What is Stealthing, and Why is it Wrong?
Whether you call it stealthing, birth control sabotage, or reproductive coercion, taking a condom off during sex without permission is assault.
Stealthing refers to the removal of a condom during sex without asking for a partner’s permission or sabotaging birth control in some other way. One thing is clear: stealthing is a nonconsensual act that can increase the risk of pregnancy and sexually transmitted infections (also known as STIs or STDs). Taking off a condom without your partner’s consent:
- Breaks the agreement (a.k.a., consent) of wearing a condom during sex.
- Violates a partner’s trust and control of their body.
- Increases their likelihood of contracting an STI.
- Puts them at risk of becoming pregnant.
If someone agrees to have sex with a condom, it’s important to respect their wishes. Otherwise, it’s a violation of their consent.
What can you do if it happens to you?
If you suspect that a partner has removed a condom during sex without asking you or has tampered with your birth control in some other way, there are things you can do to protect your health.
Know that it’s not your fault. If you agreed to have sex with a condom and a partner takes it off without asking you, they’re breaking the agreement you made when you started. Sexual consent means everyone agrees to what is happening and is willing to check in as sex progresses.
Get on top of your sexual health. Nonconsensual condom removal can put you at risk for an STI. And if you’re not on another form of birth control, you could also be at risk of becoming pregnant. Getting tested can clarify any concerns you may have and help you figure out your next steps to take care of your health. If you are concerned about the possibility of being pregnant, emergency contraception can work up to five days after sex.
Talk to your partner if it’s safe for you. Let your partner know that what they have done is not okay because you did not consent to sex without a condom and it may increase the possibility of contracting an STI and/or getting pregnant. If your partner has crossed your boundary, here are a few ways to talk to them about it. If your partner continues to overstep your boundaries, it’s worth considering whether this is someone you want to be with long term.
Consider getting help from a friend or professional. You may experience emotional and psychological effects from what happened. Even if you aren’t sure about talking to your partner about it, connect with someone you trust who can reassure you that they believe you, that it’s not your fault, that you are not alone, and that help is available.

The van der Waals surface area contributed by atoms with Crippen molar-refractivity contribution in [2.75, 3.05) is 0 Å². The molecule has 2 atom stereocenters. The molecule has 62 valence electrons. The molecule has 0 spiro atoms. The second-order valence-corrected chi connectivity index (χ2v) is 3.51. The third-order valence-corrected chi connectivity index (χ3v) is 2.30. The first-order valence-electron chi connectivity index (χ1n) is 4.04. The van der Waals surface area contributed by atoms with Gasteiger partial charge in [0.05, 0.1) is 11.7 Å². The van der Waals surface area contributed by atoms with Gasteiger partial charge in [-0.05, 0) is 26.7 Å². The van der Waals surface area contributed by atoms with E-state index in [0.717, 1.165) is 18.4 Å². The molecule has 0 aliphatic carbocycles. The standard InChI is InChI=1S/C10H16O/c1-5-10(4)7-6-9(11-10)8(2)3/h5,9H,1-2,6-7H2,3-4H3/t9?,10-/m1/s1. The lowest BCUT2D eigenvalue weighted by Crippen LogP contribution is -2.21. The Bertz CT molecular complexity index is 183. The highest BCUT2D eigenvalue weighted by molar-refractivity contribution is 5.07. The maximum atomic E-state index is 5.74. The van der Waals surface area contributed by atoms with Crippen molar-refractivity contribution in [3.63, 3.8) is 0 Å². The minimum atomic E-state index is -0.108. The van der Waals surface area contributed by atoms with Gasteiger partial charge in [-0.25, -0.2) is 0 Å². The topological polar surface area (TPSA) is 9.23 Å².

Take back control of your birth control. There are birth control methods that your partner cannot tamper with, and methods that your partner doesn’t even have to know about. Three good options include the shot, the implant, or an IUD. Talk to a provider at your nearest The Right Time health center.
Know where you can get help. If you need long-term support for an unhealthy or abusive relationship, here are some organizations that have local resources as well as 24/7 English and Spanish hotlines.
- National Domestic Violence Hotline 1-800-799-SAFE (1-800-799-7233); TTY 1-800-787-3224
- Love is Respect National Dating Abuse Hotline 1-866-331-9474
- RAINN (Rape, Abuse & Incest National Network) and the National Sexual Assault Hotline 1-800-656-HOPE (1-800-656-4673)
Consider your relationship in the long-term. Healthy relationships are built on trust, respect, and mutual consent. Everyone deserves to feel safe and supported in their relationships. Ideally, a partner will support your choice of birth control and respect your wishes when it comes to using a condom during sex.
Stealthing and other forms of birth control tampering are not okay. Always remember that you aren’t alone. You deserve to feel safe and your relationship and supported in your birth control choices.
Updated March 2020
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